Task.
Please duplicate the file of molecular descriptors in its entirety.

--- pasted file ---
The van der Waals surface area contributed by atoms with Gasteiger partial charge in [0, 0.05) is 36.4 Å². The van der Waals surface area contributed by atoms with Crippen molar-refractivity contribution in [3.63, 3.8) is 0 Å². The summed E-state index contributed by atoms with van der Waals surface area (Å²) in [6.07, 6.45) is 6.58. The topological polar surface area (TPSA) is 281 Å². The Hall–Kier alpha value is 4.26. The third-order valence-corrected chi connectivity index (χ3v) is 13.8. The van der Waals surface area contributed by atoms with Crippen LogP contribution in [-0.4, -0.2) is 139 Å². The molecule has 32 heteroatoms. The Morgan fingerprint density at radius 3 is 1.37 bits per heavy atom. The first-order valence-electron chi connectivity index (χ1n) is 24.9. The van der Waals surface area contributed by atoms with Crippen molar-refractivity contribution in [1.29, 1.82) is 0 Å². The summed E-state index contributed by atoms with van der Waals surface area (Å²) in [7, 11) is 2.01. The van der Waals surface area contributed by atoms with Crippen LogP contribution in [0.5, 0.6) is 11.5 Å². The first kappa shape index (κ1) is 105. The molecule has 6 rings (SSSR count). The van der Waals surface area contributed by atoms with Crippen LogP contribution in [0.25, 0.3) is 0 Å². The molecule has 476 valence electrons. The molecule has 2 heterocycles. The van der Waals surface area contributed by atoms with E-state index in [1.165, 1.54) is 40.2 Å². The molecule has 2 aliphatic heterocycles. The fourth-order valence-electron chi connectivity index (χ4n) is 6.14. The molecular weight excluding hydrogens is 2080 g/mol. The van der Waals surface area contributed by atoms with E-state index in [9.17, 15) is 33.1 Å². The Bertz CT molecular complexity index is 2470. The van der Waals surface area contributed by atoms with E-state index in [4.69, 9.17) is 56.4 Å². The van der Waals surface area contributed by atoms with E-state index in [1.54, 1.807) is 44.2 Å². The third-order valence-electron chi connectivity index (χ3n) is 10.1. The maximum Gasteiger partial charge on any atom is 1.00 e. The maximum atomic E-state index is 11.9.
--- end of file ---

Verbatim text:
The van der Waals surface area contributed by atoms with Gasteiger partial charge in [0, 0.05) is 36.4 Å². The van der Waals surface area contributed by atoms with Crippen molar-refractivity contribution in [3.63, 3.8) is 0 Å². The summed E-state index contributed by atoms with van der Waals surface area (Å²) in [6.07, 6.45) is 6.58. The topological polar surface area (TPSA) is 281 Å². The Hall–Kier alpha value is 4.26. The third-order valence-corrected chi connectivity index (χ3v) is 13.8. The van der Waals surface area contributed by atoms with Crippen LogP contribution in [-0.4, -0.2) is 139 Å². The molecule has 32 heteroatoms. The Morgan fingerprint density at radius 3 is 1.37 bits per heavy atom. The first-order valence-electron chi connectivity index (χ1n) is 24.9. The van der Waals surface area contributed by atoms with Crippen molar-refractivity contribution in [1.29, 1.82) is 0 Å². The summed E-state index contributed by atoms with van der Waals surface area (Å²) in [7, 11) is 2.01. The van der Waals surface area contributed by atoms with Crippen LogP contribution in [0.5, 0.6) is 11.5 Å². The first kappa shape index (κ1) is 105. The molecule has 6 rings (SSSR count). The van der Waals surface area contributed by atoms with Crippen LogP contribution in [0.25, 0.3) is 0 Å². The molecule has 476 valence electrons. The molecule has 2 heterocycles. The van der Waals surface area contributed by atoms with E-state index in [1.165, 1.54) is 40.2 Å². The molecule has 2 aliphatic heterocycles. The fourth-order valence-electron chi connectivity index (χ4n) is 6.14. The molecular weight excluding hydrogens is 2080 g/mol. The van der Waals surface area contributed by atoms with E-state index in [9.17, 15) is 33.1 Å². The Bertz CT molecular complexity index is 2470. The van der Waals surface area contributed by atoms with E-state index in [4.69, 9.17) is 56.4 Å². The van der Waals surface area contributed by atoms with E-state index in [1.54, 1.807) is 44.2 Å². The third-order valence-electron chi connectivity index (χ3n) is 10.1. The maximum Gasteiger partial charge on any atom is 1.00 e. The maximum atomic E-state index is 11.9.